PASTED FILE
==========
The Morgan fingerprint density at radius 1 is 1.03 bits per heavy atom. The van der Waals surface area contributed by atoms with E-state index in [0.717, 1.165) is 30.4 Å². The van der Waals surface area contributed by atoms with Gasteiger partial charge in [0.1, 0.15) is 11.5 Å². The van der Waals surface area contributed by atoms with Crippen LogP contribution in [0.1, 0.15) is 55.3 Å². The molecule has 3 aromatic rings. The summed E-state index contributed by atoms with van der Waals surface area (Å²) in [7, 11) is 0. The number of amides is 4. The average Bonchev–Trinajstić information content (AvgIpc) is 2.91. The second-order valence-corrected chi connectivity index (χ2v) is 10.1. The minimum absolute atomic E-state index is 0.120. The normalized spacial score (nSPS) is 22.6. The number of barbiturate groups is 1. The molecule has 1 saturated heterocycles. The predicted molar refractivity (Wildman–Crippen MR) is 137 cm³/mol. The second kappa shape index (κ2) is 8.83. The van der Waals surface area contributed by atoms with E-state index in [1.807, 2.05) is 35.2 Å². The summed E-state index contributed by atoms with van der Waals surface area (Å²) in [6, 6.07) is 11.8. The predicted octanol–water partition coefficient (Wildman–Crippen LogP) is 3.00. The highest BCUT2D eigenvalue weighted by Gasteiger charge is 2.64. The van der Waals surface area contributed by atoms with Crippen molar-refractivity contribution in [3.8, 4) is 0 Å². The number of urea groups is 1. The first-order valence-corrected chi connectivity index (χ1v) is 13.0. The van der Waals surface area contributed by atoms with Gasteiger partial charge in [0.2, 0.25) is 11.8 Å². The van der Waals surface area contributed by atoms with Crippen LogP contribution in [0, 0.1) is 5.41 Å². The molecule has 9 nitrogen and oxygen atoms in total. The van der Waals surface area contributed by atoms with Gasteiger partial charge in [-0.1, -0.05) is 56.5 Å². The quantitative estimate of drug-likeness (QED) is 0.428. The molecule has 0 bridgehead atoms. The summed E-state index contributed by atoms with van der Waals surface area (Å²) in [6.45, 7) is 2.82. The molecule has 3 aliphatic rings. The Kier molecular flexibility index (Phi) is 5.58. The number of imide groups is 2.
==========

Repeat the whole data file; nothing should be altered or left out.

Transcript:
The Morgan fingerprint density at radius 1 is 1.03 bits per heavy atom. The van der Waals surface area contributed by atoms with E-state index in [0.717, 1.165) is 30.4 Å². The van der Waals surface area contributed by atoms with Gasteiger partial charge in [0.1, 0.15) is 11.5 Å². The van der Waals surface area contributed by atoms with Crippen LogP contribution in [0.1, 0.15) is 55.3 Å². The molecule has 3 aromatic rings. The summed E-state index contributed by atoms with van der Waals surface area (Å²) in [7, 11) is 0. The number of amides is 4. The average Bonchev–Trinajstić information content (AvgIpc) is 2.91. The second-order valence-corrected chi connectivity index (χ2v) is 10.1. The minimum absolute atomic E-state index is 0.120. The normalized spacial score (nSPS) is 22.6. The number of barbiturate groups is 1. The molecule has 1 saturated heterocycles. The predicted molar refractivity (Wildman–Crippen MR) is 137 cm³/mol. The second kappa shape index (κ2) is 8.83. The van der Waals surface area contributed by atoms with E-state index in [1.807, 2.05) is 35.2 Å². The summed E-state index contributed by atoms with van der Waals surface area (Å²) in [6, 6.07) is 11.8. The predicted octanol–water partition coefficient (Wildman–Crippen LogP) is 3.00. The highest BCUT2D eigenvalue weighted by Gasteiger charge is 2.64. The van der Waals surface area contributed by atoms with Crippen molar-refractivity contribution in [3.8, 4) is 0 Å². The number of urea groups is 1. The first-order valence-corrected chi connectivity index (χ1v) is 13.0. The van der Waals surface area contributed by atoms with Gasteiger partial charge in [0.2, 0.25) is 11.8 Å². The van der Waals surface area contributed by atoms with Crippen LogP contribution in [0, 0.1) is 5.41 Å². The molecule has 9 nitrogen and oxygen atoms in total. The van der Waals surface area contributed by atoms with Gasteiger partial charge in [-0.1, -0.05) is 56.5 Å². The quantitative estimate of drug-likeness (QED) is 0.428. The molecule has 0 bridgehead atoms. The summed E-state index contributed by atoms with van der Waals surface area (Å²) in [6.45, 7) is 2.82. The molecule has 3 aliphatic rings. The Kier molecular flexibility index (Phi) is 5.58. The number of imide groups is 2.